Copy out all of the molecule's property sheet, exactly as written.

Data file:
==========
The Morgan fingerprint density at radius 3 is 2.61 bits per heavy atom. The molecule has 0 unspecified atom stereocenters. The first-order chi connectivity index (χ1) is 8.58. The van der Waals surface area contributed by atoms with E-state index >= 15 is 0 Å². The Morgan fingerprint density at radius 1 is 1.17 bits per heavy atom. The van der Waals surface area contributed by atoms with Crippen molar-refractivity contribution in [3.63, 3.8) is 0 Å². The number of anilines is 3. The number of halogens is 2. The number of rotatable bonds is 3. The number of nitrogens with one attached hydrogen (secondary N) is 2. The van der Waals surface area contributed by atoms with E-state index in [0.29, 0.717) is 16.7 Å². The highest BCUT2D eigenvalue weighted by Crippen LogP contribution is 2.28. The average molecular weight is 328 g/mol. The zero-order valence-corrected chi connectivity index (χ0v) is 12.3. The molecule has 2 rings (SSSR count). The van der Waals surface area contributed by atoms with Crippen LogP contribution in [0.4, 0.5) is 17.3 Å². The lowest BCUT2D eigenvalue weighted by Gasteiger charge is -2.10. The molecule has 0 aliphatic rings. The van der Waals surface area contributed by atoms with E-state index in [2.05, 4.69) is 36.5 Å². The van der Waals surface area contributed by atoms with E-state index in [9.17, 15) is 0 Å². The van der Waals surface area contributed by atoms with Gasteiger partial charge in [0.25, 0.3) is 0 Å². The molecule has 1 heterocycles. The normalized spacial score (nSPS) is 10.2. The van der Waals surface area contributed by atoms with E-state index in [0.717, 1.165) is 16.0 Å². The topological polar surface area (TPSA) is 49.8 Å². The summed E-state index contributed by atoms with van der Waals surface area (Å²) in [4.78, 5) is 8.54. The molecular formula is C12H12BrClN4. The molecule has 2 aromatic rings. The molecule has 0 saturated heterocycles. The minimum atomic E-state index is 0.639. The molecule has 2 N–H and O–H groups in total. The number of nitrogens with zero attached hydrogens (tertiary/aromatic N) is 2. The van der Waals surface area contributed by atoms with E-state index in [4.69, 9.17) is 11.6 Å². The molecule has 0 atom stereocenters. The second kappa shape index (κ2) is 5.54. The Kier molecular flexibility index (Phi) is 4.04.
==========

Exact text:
The Morgan fingerprint density at radius 3 is 2.61 bits per heavy atom. The molecule has 0 unspecified atom stereocenters. The first-order chi connectivity index (χ1) is 8.58. The van der Waals surface area contributed by atoms with E-state index >= 15 is 0 Å². The Morgan fingerprint density at radius 1 is 1.17 bits per heavy atom. The van der Waals surface area contributed by atoms with Crippen molar-refractivity contribution in [3.63, 3.8) is 0 Å². The number of anilines is 3. The number of halogens is 2. The number of rotatable bonds is 3. The number of nitrogens with one attached hydrogen (secondary N) is 2. The van der Waals surface area contributed by atoms with E-state index in [0.29, 0.717) is 16.7 Å². The highest BCUT2D eigenvalue weighted by Crippen LogP contribution is 2.28. The average molecular weight is 328 g/mol. The zero-order valence-corrected chi connectivity index (χ0v) is 12.3. The molecule has 2 rings (SSSR count). The van der Waals surface area contributed by atoms with Crippen LogP contribution in [0.4, 0.5) is 17.3 Å². The lowest BCUT2D eigenvalue weighted by Gasteiger charge is -2.10. The molecule has 0 aliphatic rings. The van der Waals surface area contributed by atoms with E-state index in [2.05, 4.69) is 36.5 Å². The van der Waals surface area contributed by atoms with E-state index in [9.17, 15) is 0 Å². The van der Waals surface area contributed by atoms with Gasteiger partial charge in [0.25, 0.3) is 0 Å². The molecule has 1 heterocycles. The normalized spacial score (nSPS) is 10.2. The van der Waals surface area contributed by atoms with E-state index in [0.717, 1.165) is 16.0 Å². The topological polar surface area (TPSA) is 49.8 Å². The summed E-state index contributed by atoms with van der Waals surface area (Å²) in [4.78, 5) is 8.54. The molecular formula is C12H12BrClN4. The molecule has 2 aromatic rings. The molecule has 0 saturated heterocycles. The minimum atomic E-state index is 0.639. The molecule has 2 N–H and O–H groups in total. The number of nitrogens with zero attached hydrogens (tertiary/aromatic N) is 2. The van der Waals surface area contributed by atoms with E-state index in [4.69, 9.17) is 11.6 Å². The molecule has 0 atom stereocenters. The second kappa shape index (κ2) is 5.54. The Kier molecular flexibility index (Phi) is 4.04.